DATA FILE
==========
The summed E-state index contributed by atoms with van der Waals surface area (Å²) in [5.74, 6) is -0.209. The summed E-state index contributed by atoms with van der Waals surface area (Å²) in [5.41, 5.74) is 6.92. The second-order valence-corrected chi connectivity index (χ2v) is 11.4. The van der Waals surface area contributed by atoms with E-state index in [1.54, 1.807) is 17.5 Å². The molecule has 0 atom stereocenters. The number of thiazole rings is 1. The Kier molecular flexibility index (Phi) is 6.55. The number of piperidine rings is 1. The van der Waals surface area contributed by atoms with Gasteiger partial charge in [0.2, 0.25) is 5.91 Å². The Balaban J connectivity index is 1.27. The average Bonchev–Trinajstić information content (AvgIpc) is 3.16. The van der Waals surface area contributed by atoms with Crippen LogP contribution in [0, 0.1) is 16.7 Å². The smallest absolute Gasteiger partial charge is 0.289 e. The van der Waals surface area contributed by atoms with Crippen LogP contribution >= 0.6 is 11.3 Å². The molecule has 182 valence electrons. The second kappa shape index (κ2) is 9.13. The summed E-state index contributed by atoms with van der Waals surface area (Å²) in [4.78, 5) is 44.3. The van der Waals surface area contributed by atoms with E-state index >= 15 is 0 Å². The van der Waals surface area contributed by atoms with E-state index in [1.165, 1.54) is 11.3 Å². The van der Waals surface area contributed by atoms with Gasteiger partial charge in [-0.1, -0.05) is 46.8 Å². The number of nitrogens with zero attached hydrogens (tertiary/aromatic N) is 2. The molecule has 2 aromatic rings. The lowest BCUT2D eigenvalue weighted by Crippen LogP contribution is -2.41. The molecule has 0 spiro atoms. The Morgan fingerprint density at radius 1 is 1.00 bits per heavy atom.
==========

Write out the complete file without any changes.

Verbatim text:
The summed E-state index contributed by atoms with van der Waals surface area (Å²) in [5.74, 6) is -0.209. The summed E-state index contributed by atoms with van der Waals surface area (Å²) in [5.41, 5.74) is 6.92. The second-order valence-corrected chi connectivity index (χ2v) is 11.4. The van der Waals surface area contributed by atoms with E-state index in [1.54, 1.807) is 17.5 Å². The molecule has 0 atom stereocenters. The number of thiazole rings is 1. The Kier molecular flexibility index (Phi) is 6.55. The number of piperidine rings is 1. The van der Waals surface area contributed by atoms with Gasteiger partial charge in [0.2, 0.25) is 5.91 Å². The Balaban J connectivity index is 1.27. The average Bonchev–Trinajstić information content (AvgIpc) is 3.16. The van der Waals surface area contributed by atoms with Crippen LogP contribution in [0, 0.1) is 16.7 Å². The smallest absolute Gasteiger partial charge is 0.289 e. The van der Waals surface area contributed by atoms with Crippen LogP contribution >= 0.6 is 11.3 Å². The molecule has 182 valence electrons. The second kappa shape index (κ2) is 9.13. The summed E-state index contributed by atoms with van der Waals surface area (Å²) in [4.78, 5) is 44.3. The van der Waals surface area contributed by atoms with E-state index >= 15 is 0 Å². The van der Waals surface area contributed by atoms with E-state index in [1.165, 1.54) is 11.3 Å². The van der Waals surface area contributed by atoms with Gasteiger partial charge in [-0.1, -0.05) is 46.8 Å². The number of nitrogens with zero attached hydrogens (tertiary/aromatic N) is 2. The molecule has 2 aromatic rings. The lowest BCUT2D eigenvalue weighted by Crippen LogP contribution is -2.41. The molecule has 0 spiro atoms. The Morgan fingerprint density at radius 1 is 1.00 bits per heavy atom.